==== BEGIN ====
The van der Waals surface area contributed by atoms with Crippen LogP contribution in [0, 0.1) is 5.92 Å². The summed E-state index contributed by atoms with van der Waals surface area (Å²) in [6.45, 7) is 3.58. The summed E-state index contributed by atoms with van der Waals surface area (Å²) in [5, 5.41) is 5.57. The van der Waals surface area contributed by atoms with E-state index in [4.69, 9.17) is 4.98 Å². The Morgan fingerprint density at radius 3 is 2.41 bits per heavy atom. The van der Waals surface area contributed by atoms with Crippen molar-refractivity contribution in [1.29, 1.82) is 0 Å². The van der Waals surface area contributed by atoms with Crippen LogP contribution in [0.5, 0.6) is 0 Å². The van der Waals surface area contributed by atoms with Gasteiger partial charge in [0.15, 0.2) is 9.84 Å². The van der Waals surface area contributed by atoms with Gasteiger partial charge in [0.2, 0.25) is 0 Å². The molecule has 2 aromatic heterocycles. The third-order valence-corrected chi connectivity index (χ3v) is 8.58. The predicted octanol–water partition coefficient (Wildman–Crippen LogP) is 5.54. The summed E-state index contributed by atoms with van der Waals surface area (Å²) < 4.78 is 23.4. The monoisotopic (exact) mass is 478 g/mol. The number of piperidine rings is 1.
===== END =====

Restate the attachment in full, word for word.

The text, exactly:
The van der Waals surface area contributed by atoms with Crippen LogP contribution in [0, 0.1) is 5.92 Å². The summed E-state index contributed by atoms with van der Waals surface area (Å²) in [6.45, 7) is 3.58. The summed E-state index contributed by atoms with van der Waals surface area (Å²) in [5, 5.41) is 5.57. The van der Waals surface area contributed by atoms with E-state index in [4.69, 9.17) is 4.98 Å². The Morgan fingerprint density at radius 3 is 2.41 bits per heavy atom. The van der Waals surface area contributed by atoms with Crippen molar-refractivity contribution in [1.29, 1.82) is 0 Å². The van der Waals surface area contributed by atoms with Crippen LogP contribution in [0.5, 0.6) is 0 Å². The van der Waals surface area contributed by atoms with Gasteiger partial charge in [0.15, 0.2) is 9.84 Å². The van der Waals surface area contributed by atoms with Gasteiger partial charge in [0.2, 0.25) is 0 Å². The molecule has 2 aromatic heterocycles. The third-order valence-corrected chi connectivity index (χ3v) is 8.58. The predicted octanol–water partition coefficient (Wildman–Crippen LogP) is 5.54. The summed E-state index contributed by atoms with van der Waals surface area (Å²) < 4.78 is 23.4. The monoisotopic (exact) mass is 478 g/mol. The number of piperidine rings is 1.